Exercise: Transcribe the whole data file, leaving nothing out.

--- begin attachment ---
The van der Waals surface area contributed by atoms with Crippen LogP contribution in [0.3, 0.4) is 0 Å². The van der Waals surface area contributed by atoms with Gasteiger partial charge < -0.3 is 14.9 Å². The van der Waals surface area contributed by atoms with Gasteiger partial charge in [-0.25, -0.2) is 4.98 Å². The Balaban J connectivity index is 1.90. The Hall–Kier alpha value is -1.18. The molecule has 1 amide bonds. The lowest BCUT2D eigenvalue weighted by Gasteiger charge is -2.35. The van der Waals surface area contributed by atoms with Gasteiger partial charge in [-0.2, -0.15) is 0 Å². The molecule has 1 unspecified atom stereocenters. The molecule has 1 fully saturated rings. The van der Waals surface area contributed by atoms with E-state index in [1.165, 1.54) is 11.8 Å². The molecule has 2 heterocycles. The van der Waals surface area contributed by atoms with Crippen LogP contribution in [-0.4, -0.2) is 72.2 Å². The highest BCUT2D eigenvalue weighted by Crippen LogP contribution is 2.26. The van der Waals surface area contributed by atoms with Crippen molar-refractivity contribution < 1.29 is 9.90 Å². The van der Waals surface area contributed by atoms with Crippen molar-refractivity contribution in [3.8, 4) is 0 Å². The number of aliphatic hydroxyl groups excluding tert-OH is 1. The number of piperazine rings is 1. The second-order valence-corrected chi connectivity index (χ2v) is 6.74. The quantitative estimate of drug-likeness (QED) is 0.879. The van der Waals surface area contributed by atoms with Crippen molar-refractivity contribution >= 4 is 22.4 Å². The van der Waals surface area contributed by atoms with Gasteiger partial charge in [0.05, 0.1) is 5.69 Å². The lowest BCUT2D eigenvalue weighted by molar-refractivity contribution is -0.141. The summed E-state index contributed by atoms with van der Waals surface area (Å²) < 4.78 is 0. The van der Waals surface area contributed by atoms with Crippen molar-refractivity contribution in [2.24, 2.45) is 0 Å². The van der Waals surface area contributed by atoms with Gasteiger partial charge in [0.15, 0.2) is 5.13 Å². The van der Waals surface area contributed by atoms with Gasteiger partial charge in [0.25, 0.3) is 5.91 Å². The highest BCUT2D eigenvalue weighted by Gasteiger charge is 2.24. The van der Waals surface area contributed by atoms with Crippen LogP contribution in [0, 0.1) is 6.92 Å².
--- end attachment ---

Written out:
The van der Waals surface area contributed by atoms with Crippen LogP contribution in [0.3, 0.4) is 0 Å². The van der Waals surface area contributed by atoms with Gasteiger partial charge < -0.3 is 14.9 Å². The van der Waals surface area contributed by atoms with Gasteiger partial charge in [-0.25, -0.2) is 4.98 Å². The Balaban J connectivity index is 1.90. The Hall–Kier alpha value is -1.18. The molecule has 1 amide bonds. The lowest BCUT2D eigenvalue weighted by Gasteiger charge is -2.35. The van der Waals surface area contributed by atoms with Gasteiger partial charge in [-0.2, -0.15) is 0 Å². The molecule has 1 unspecified atom stereocenters. The molecule has 1 fully saturated rings. The van der Waals surface area contributed by atoms with E-state index in [1.165, 1.54) is 11.8 Å². The molecule has 2 heterocycles. The van der Waals surface area contributed by atoms with Crippen LogP contribution in [-0.4, -0.2) is 72.2 Å². The highest BCUT2D eigenvalue weighted by Crippen LogP contribution is 2.26. The van der Waals surface area contributed by atoms with Crippen molar-refractivity contribution < 1.29 is 9.90 Å². The van der Waals surface area contributed by atoms with Crippen molar-refractivity contribution in [3.8, 4) is 0 Å². The number of aliphatic hydroxyl groups excluding tert-OH is 1. The number of piperazine rings is 1. The second-order valence-corrected chi connectivity index (χ2v) is 6.74. The quantitative estimate of drug-likeness (QED) is 0.879. The van der Waals surface area contributed by atoms with Crippen molar-refractivity contribution >= 4 is 22.4 Å². The van der Waals surface area contributed by atoms with Gasteiger partial charge in [0.05, 0.1) is 5.69 Å². The lowest BCUT2D eigenvalue weighted by molar-refractivity contribution is -0.141. The summed E-state index contributed by atoms with van der Waals surface area (Å²) < 4.78 is 0. The van der Waals surface area contributed by atoms with Crippen molar-refractivity contribution in [2.24, 2.45) is 0 Å². The van der Waals surface area contributed by atoms with Gasteiger partial charge in [0.15, 0.2) is 5.13 Å². The van der Waals surface area contributed by atoms with Gasteiger partial charge in [0.25, 0.3) is 5.91 Å². The highest BCUT2D eigenvalue weighted by Gasteiger charge is 2.24. The van der Waals surface area contributed by atoms with Crippen LogP contribution in [0, 0.1) is 6.92 Å².